Willy Wonka and the Chocolate Factory

Director: Mel Stuart

1971

On the whole I enjoy Willy Wonka and the Chocolate Factory but there are some aspects which drive me to distraction. Those of you who have been reading this blog for a while may be able to guess which aspects bother me – the children! While all of the children are repellent only one child really infuriates me and that unfortunately is Charlie Bucket. He is a wet drip of a child with a washed out feel to him, not helped by the poverty he is living in. It’s always a shame when you don’t connect with the lead character as your enjoyment of the film as a whole suffers for it. On the other hand I just love Grandpa Joe so at least there is someone to keep me engaged with the story through to the end as the list of characters declines.

“Although most children’s movies are saccharine, if not silly, Mel Stuart’s adaptation of Roald Dahl’s popular children’s novel is a happy exception. Willy Wonka and the Chocolate Factory is a juvenile black comedy replete with flash visuals, engaging songs, and an over-the-top performance by Gene Wilder as the title character, whose claim to fame is being the world’s greatest candy maker.” (521, R. Barton Palmer, 1001 Movies You Must See Before You Die) To some extent I agree with R. Barton Palmer as Willy Wonka is far less saccharine than many other family films – a great achievement when the whole film revolves around the creation of sweets and candy. It certainly has it’s dark moments – I remember being terrified of the almost psychedelic flashing images played across the walls of the tunnel during the journey down the chocolate river, especially coupled with the slightly creepy song Gene Wilder sings. But for the most part they kind of gloss over the other more bleak aspects of Wonka’s somewhat damaged personality.

I watched Willy Wonka and the Chocolate Factory with my mum the other day and about a third of the way through she said that she preferred the more recent remake, Charlie and the Chocolate Factory (2005) by Tim Burton, which naturally set us off on a comparison of the two.

Willy Wonka and the Chocolate FactoryThere are elements of the story that Burton was able to capture more believably thanks to the improvements in the world of special effects, most noticeably the chocolate river. It’s luxuriously thick and creamy in Burton’s version as opposed to looking like dirty brown water in Willy Wonka. Having said that the rest of the edible elements of the chocolate factory are far more appealing to the lingering inner child within me. To this day whenever I watch Willy Wonka I am filled with envy that I am unable to run amok amongst so many strange and wonderful edible things.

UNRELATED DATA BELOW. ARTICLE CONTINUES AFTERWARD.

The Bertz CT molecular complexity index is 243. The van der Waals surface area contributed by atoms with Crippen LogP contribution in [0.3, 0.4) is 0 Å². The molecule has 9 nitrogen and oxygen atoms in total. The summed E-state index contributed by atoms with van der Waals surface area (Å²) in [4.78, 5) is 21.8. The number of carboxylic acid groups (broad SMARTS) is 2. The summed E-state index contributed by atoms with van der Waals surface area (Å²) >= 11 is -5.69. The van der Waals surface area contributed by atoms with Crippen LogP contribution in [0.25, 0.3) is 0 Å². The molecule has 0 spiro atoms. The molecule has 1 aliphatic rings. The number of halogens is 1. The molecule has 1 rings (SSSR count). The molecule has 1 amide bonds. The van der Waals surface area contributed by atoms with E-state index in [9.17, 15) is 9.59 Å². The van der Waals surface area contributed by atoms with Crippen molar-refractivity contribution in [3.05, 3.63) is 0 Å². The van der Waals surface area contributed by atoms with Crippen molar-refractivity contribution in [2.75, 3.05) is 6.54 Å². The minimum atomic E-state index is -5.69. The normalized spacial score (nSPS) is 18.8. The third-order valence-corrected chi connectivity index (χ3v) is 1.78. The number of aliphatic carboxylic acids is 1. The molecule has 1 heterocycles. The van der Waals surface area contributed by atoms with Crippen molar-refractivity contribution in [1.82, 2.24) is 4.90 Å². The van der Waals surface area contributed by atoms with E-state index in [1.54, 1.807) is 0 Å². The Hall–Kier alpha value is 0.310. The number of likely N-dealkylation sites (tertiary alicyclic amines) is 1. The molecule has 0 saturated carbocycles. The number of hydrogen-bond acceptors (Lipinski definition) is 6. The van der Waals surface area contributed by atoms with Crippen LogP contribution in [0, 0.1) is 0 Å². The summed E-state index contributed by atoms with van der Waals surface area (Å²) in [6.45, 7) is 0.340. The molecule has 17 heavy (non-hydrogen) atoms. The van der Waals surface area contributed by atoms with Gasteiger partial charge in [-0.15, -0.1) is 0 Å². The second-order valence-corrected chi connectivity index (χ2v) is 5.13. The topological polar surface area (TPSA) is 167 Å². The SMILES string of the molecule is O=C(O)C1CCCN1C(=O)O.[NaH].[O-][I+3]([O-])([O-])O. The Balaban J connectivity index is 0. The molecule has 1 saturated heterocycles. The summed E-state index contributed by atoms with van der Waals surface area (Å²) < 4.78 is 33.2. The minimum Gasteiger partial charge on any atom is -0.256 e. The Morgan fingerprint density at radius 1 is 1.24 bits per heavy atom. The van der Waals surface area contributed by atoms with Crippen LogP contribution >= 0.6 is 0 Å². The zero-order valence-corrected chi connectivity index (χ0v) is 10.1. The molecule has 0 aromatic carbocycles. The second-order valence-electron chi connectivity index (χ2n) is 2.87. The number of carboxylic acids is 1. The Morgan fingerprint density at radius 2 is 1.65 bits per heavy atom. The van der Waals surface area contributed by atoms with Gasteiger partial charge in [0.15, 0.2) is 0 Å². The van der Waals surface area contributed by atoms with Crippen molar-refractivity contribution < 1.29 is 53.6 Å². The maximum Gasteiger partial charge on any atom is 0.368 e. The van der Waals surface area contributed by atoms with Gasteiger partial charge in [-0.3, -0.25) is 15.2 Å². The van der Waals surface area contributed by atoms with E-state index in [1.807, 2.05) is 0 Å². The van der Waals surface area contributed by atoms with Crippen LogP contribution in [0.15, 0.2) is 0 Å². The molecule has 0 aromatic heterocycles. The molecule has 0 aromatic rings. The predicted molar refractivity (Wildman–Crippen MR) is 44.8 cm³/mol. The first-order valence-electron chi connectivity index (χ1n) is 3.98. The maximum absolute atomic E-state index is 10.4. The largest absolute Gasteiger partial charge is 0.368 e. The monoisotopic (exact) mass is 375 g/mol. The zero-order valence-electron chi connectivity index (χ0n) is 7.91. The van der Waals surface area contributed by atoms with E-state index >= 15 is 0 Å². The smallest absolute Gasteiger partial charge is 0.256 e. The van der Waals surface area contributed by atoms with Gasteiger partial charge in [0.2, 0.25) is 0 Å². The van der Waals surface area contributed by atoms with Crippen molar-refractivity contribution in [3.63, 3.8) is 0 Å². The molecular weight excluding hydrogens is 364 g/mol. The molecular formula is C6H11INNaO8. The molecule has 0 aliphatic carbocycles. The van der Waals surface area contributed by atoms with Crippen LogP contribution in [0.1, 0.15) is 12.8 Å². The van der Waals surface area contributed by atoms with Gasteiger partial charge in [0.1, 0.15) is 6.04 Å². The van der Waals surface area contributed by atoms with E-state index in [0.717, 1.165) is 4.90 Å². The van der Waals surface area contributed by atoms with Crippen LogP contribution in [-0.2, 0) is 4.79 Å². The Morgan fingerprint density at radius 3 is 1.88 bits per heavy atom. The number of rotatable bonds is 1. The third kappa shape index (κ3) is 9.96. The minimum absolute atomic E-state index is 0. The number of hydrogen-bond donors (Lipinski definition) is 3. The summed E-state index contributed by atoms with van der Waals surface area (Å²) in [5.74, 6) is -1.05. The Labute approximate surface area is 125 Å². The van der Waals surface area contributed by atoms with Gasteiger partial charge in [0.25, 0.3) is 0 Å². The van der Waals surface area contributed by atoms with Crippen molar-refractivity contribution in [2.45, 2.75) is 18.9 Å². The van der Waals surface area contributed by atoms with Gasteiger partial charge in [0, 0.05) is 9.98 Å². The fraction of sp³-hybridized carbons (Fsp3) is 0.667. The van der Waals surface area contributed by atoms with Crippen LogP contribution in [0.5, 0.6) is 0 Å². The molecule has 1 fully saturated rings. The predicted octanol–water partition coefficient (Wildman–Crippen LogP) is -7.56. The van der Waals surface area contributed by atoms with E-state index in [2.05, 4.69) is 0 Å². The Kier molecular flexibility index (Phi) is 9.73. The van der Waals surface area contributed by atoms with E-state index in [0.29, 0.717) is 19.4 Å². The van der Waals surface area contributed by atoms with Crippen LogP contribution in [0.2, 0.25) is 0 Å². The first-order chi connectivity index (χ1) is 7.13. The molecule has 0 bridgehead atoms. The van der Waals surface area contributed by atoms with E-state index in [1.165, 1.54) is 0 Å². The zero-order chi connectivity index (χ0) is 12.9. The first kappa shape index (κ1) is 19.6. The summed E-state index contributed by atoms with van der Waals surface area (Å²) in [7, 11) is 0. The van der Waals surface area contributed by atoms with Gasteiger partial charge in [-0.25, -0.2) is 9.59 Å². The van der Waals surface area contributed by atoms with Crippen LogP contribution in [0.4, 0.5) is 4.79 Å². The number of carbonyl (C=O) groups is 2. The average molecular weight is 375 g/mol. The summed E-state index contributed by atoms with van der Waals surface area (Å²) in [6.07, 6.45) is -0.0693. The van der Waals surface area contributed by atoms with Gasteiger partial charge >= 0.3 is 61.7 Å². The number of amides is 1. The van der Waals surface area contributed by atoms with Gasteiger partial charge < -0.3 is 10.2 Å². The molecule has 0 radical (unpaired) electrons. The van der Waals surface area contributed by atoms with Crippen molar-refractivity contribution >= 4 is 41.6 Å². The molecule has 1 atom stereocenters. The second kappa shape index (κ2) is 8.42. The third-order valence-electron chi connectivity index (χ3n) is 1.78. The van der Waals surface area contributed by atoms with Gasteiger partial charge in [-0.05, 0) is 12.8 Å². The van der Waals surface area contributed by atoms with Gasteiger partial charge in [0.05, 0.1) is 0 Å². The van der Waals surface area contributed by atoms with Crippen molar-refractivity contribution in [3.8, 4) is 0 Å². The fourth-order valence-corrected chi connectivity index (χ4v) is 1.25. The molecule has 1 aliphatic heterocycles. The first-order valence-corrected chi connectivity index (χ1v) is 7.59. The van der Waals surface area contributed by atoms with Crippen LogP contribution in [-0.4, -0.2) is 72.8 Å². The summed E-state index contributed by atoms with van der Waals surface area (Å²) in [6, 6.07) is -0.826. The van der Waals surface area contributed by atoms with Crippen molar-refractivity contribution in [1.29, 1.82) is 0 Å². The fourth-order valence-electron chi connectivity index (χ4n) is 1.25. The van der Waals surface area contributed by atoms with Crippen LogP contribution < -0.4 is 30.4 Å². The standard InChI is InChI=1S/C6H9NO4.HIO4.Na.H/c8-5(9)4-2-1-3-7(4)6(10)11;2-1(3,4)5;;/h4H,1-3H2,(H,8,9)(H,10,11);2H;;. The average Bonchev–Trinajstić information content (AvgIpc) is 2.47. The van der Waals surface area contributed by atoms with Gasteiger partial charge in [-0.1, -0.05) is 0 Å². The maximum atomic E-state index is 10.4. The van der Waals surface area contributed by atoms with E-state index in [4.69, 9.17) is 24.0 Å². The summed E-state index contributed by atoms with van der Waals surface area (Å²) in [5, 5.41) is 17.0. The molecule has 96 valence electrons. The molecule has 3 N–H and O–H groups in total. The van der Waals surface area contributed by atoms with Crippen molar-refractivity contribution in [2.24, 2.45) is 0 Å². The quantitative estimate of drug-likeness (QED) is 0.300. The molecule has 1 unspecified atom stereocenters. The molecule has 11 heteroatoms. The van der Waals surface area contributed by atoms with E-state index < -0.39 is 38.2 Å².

The songs are infinitely more memorable in the original and seem a more natural fit than those employed by Burton. Though I do enjoy the fact that you see the aftermath of the mishaps brought upon the children thanks to their despicable behavior in Burton’s version – one aspect that makes the film a more faithful adaptation of Roald Dahl’s original story.

“Like The Wizard of Oz (1939), Will Wonka is full of strange creatures, artificial sets, and lively song and dance numbers.”(521) My favorite part of Willy Wonka remains the ludicrous Oompa Loompas – so much better than the creepy incarnation Burton thought up. They have become a cultural icon and whenever I see someone with that trademark orange face and green wig I cannot help but be instantly transported back to the wonderfully sublime and silly world of Will Wonka and consequentially my childhood.

There are flaws to Willy Wonka, which I think are only noticeable because there is something to compare it to in the form of Burton’s remake but overall they can be overlooked and I am quite content to watch Willy Wonka and the Chocolate Factory whenever it happens to be on television.

Låt den rätte komma in (Let The Right One In)

Director: Tomas Alfredson

2008

“At face value, this Swedish vampire film follows the trend of prudish predators: the vampire as your abstaining friend. Any languishing for sex is thoroughly suppressed. Of course, it helps that the protagonists – blond and angelic Oskar (Kare Hedebrant) and the enigmatic Eli (Lina Leandersson) – are (or seem to be) children.” (917, Ernest Mathys, 1001 Movies You Must See Before You Die) As seems to be the recent trend Eli is a conflicted vampire – she doesn’t want to attack people but she needs blood to survive. Her appearance as a 12 year-old child makes her seem all the more vulnerable. Her position takes a turn for the worse when her carer fails to acquire blood for her sparking the bloody events of the film.Let the Right One In

“Throughout the film, pale white palettes abound, and punctured spots of red intervene in this snowy, sleepy and dreamy design.” (917) Let The Right One In has a very stark and somewhat bleak landscape, one added to by setting the film in the 1980s.